Astronomers find evidence that blue supergiant stars can be formed by the merger of two stars

Artistic image of a binary system of a red giant star and a younger companion that can merge to produce a blue supergiant. Credit: Casey Reed, NASA
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An international piece of research, led by the Instituto de Astrofísica de Canarias (IAC) has found clues to the nature of some of the brightest and hottest stars in our Universe, called blue supergiants. Although these stars are commonly observed, their origin has been an old puzzle that has been debated for several decades. By simulating novel stellar models and analysing a large data sample in the Large Magellanic Cloud, IAC researchers have found strong evidence that most blue supergiants may have formed from the merger of two stars bound in a binary system. The study is published in the prestigious journal The Astrophysical Journal Letters.

B-type blue supergiants are very luminous and hot stars (at least 10,000 times more luminous and 2 to 5 times hotter than the Sun), with masses between 16 to 40 times the mass of the Sun. They are expected to occur during a very rapid phase of evolution according to conventional stellar lore and thus, should be rarely seen. So why do we observe so many of them?

An important clue to their origin lies in the fact that most blue supergiants are observed to be single, that is, they have no detectable gravitationally-bound companion. However, most young massive stars are observed to be born in binary systems with companions. Why are blue supergiants single? The answer: massive binary stellar systems 'merge' and produce blue supergiants.

In a pioneering study led by IAC researcher Athira Menon, an international team of computational and observational astrophysicists simulated detailed models of stellar mergers and analysed a sample of 59 early B-type blue supergiants in the Large Magellanic Cloud, a satellite galaxy of the Milky Way.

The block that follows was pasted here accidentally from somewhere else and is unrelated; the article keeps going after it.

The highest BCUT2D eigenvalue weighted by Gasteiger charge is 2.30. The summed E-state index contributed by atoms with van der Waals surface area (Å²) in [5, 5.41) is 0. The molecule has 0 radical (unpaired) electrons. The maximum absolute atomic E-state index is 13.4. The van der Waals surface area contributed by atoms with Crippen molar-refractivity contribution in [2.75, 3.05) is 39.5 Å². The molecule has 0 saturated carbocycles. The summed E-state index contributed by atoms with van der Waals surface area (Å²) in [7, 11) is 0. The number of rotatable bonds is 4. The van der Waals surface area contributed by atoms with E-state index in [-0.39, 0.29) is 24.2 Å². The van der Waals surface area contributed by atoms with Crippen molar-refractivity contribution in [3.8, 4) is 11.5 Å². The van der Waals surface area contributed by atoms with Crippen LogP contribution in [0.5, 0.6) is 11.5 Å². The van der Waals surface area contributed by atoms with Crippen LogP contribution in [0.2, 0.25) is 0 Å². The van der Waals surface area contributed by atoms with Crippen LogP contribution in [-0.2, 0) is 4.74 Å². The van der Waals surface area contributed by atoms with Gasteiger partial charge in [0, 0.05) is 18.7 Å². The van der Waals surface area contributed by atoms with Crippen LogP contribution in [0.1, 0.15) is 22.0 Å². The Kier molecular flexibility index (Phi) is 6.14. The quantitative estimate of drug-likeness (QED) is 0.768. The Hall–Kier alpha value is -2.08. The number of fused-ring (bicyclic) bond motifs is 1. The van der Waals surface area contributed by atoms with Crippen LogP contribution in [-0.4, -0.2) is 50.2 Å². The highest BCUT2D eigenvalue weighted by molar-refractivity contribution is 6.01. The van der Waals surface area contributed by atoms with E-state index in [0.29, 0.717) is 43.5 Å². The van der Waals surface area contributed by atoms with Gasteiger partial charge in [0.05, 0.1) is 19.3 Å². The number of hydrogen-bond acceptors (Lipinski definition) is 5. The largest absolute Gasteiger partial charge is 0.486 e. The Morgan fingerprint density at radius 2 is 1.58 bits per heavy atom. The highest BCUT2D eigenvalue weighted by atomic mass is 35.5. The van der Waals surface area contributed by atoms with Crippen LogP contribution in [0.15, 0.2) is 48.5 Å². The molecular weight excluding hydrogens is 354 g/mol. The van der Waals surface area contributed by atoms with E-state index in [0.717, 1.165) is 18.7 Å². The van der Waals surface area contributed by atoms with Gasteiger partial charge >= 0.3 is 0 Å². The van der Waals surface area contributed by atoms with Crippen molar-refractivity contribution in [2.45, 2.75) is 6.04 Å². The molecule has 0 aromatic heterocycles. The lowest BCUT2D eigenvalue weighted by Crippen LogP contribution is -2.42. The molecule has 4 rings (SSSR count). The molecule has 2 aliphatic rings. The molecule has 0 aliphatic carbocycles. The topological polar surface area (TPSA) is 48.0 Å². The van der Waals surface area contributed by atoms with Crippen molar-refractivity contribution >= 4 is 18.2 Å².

“We simulated the mergers of evolved giant stars with their smaller stellar companions over a wide range of parameters, taking into account the interaction and mixing of the two stars during the merger. The newly-born stars live as blue supergiants throughout the second longest phase of a stars' life, when it burns helium in its core," explains Menon.

According to Artemio Herrero, IAC researcher and co-author of the article, "the results obtained explain why blue supergiants are found in the so-called 'evolutionary gap' from classical stellar physics, a phase of their evolution where we would not expect to find stars."

But can such mergers also explain the measured properties of blue supergiants? "Remarkably, we found that stars born from such mergers have greater success in reproducing the surface composition, particularly the nitrogen and helium enhancement, of a large fraction of the sample than conventional stellar models. This indicates that mergers may be the dominant channel to produce blue supergiants", says Danny Lennon, an IAC researcher who also participated in the study.

This study makes a big leap towards solving an old problem of how blue supergiants form and indicates the important role of stellar mergers in the morphology of galaxies and its stellar populations. The next part of the study will attempt to explore how these blue supergiants explode and contribute to the black hole-neutron star landscape.

Article: Athira Menon et al. “Evidence for Evolved Stellar Binary Mergers in Observed B-type Blue Supergiants” 2024 ApJL 963 L42. DOI: 10.3847/2041-8213/ad2074

Contact at the IAC:
Athira Menon, athira.menon [at] (athira[dot]menon[at]iac[dot]es)
Artemio Herrero, ahd [at] (ahd[at]iac[dot]es)

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